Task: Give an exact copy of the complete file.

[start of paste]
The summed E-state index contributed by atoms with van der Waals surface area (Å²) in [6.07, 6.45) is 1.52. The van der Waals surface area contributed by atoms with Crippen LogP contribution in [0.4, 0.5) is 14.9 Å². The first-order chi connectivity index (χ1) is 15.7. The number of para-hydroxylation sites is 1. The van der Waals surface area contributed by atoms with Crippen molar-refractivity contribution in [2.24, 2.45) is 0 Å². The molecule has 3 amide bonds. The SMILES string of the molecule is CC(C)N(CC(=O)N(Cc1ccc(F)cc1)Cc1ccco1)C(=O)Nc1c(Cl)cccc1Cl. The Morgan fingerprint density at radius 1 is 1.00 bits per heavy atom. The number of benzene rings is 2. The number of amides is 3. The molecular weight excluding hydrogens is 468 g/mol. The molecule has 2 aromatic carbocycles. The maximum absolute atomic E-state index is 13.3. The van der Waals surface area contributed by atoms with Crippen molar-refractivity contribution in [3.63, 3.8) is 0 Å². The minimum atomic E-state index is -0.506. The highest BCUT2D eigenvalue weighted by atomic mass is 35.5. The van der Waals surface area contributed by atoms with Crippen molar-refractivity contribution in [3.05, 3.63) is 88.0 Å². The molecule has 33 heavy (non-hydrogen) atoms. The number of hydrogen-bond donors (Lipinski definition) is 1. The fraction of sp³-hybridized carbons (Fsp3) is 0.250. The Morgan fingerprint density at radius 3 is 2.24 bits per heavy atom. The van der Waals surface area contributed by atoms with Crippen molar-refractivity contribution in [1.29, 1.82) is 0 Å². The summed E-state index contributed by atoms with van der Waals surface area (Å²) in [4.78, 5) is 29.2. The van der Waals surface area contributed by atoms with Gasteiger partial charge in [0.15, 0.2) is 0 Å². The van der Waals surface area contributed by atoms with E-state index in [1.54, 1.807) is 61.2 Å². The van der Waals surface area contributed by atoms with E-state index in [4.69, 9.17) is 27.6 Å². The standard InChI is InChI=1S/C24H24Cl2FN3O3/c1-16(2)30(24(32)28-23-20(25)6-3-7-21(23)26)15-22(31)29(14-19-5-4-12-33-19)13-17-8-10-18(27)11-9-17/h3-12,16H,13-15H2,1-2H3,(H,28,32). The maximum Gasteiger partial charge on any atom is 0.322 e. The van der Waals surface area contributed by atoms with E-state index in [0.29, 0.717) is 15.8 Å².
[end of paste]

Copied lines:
The summed E-state index contributed by atoms with van der Waals surface area (Å²) in [6.07, 6.45) is 1.52. The van der Waals surface area contributed by atoms with Crippen LogP contribution in [0.4, 0.5) is 14.9 Å². The first-order chi connectivity index (χ1) is 15.7. The number of para-hydroxylation sites is 1. The van der Waals surface area contributed by atoms with Crippen molar-refractivity contribution in [2.24, 2.45) is 0 Å². The molecule has 3 amide bonds. The SMILES string of the molecule is CC(C)N(CC(=O)N(Cc1ccc(F)cc1)Cc1ccco1)C(=O)Nc1c(Cl)cccc1Cl. The Morgan fingerprint density at radius 1 is 1.00 bits per heavy atom. The number of benzene rings is 2. The number of amides is 3. The molecular weight excluding hydrogens is 468 g/mol. The molecule has 2 aromatic carbocycles. The maximum absolute atomic E-state index is 13.3. The van der Waals surface area contributed by atoms with Crippen molar-refractivity contribution in [3.63, 3.8) is 0 Å². The minimum atomic E-state index is -0.506. The highest BCUT2D eigenvalue weighted by atomic mass is 35.5. The van der Waals surface area contributed by atoms with Crippen molar-refractivity contribution in [3.05, 3.63) is 88.0 Å². The molecule has 33 heavy (non-hydrogen) atoms. The number of hydrogen-bond donors (Lipinski definition) is 1. The fraction of sp³-hybridized carbons (Fsp3) is 0.250. The Morgan fingerprint density at radius 3 is 2.24 bits per heavy atom. The van der Waals surface area contributed by atoms with Crippen molar-refractivity contribution in [1.29, 1.82) is 0 Å². The summed E-state index contributed by atoms with van der Waals surface area (Å²) in [4.78, 5) is 29.2. The van der Waals surface area contributed by atoms with Gasteiger partial charge in [0.15, 0.2) is 0 Å². The van der Waals surface area contributed by atoms with E-state index in [1.54, 1.807) is 61.2 Å². The van der Waals surface area contributed by atoms with E-state index in [4.69, 9.17) is 27.6 Å². The standard InChI is InChI=1S/C24H24Cl2FN3O3/c1-16(2)30(24(32)28-23-20(25)6-3-7-21(23)26)15-22(31)29(14-19-5-4-12-33-19)13-17-8-10-18(27)11-9-17/h3-12,16H,13-15H2,1-2H3,(H,28,32). The maximum Gasteiger partial charge on any atom is 0.322 e. The van der Waals surface area contributed by atoms with E-state index in [0.29, 0.717) is 15.8 Å².